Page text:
I am working on various ways of presenting material. I had a request for an audio version of posts so I will include that here as well as the text version.
I read a recent report on scammers preying on people’s fear of COVID-19 to sell them bogus cures. I thought it would be interesting to apply the unease modulation model of stress to understand how scammers work and how to protect ourselves.
I have a Tibetan bowl that many people have found quite relaxing. However, not all people like the same pitch. This post links to a page that has a number of differently pitched Tibetan bowl sounds. Each link on the page will take you to a 5 min track of a Tibetan bowl at a different pitch. Find one you like and relax.
One purpose of these Tibetan bowl tracks, the paced breathing tracks, and any of the relaxation tracks you can find on this site is to help you relax and recover from stress.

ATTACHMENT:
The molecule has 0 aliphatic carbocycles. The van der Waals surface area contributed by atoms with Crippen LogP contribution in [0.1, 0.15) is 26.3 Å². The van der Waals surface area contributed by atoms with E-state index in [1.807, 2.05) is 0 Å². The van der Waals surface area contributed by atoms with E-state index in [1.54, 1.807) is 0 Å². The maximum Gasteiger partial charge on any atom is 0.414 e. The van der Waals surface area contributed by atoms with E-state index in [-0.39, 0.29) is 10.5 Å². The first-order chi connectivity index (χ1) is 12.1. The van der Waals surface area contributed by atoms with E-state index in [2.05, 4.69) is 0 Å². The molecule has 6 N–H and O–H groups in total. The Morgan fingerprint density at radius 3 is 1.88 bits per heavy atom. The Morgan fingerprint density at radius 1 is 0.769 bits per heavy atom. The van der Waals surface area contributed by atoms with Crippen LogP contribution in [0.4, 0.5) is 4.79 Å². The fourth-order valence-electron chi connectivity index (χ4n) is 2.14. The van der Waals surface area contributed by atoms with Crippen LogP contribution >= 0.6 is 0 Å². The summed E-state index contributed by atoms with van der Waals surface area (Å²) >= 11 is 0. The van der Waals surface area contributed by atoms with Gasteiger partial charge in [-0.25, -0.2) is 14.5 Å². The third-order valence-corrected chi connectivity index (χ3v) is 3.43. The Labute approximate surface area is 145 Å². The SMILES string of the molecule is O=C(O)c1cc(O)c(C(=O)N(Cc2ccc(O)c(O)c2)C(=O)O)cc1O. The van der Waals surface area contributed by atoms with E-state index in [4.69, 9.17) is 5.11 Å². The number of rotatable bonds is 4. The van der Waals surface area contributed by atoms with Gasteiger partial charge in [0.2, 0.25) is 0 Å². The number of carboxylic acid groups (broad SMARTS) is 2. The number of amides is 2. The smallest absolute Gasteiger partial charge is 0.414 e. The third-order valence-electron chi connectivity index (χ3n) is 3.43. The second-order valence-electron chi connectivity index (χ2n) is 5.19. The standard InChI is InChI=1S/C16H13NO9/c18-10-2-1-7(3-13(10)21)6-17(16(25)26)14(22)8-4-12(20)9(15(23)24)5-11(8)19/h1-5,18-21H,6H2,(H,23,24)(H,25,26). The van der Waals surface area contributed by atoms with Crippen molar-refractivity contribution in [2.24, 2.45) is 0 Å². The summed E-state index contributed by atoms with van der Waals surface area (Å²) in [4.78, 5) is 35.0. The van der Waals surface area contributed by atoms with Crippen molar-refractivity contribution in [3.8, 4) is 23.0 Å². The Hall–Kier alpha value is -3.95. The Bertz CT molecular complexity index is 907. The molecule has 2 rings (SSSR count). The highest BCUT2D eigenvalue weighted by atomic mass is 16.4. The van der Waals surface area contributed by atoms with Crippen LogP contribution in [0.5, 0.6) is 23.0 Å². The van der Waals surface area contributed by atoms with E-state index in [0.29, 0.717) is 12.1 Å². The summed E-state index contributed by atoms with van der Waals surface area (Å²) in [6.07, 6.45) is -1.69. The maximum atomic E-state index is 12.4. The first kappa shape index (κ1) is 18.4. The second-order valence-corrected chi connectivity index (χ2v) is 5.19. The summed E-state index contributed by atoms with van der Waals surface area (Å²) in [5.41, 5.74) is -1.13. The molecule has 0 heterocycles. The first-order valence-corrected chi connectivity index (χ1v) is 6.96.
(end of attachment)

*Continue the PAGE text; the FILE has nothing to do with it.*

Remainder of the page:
Another equally important function is that they should help you disengage your attention from useless focusing on what is making you uneasy and enable you to shift your attention to what may reduce your difficulty. More on this in a couple of days.
Our parasympathetic nervous system helps us recover from stress. When we breathe at a slow pace, generally between 5 and 7 breaths per minute for adults, our physiology shifts into a recovery state in which natural restorative processes become more active. This is associated with activation of the parasympathetic nervous system and it will occur within a few seconds of beginning that breathing pattern.
The link below points to a page with a series of videos that you can use to breathe with. Pick a pace and breathe with it. If a particular pace does not feel soothing then try a different pace. You are looking for a breathing pace that feels effortless and soothing. Your body should settle into it effortlessly. Most people like a pace between 5 and 7 breaths per minute. Continue reading Paced Breathing for Brief Relaxation→
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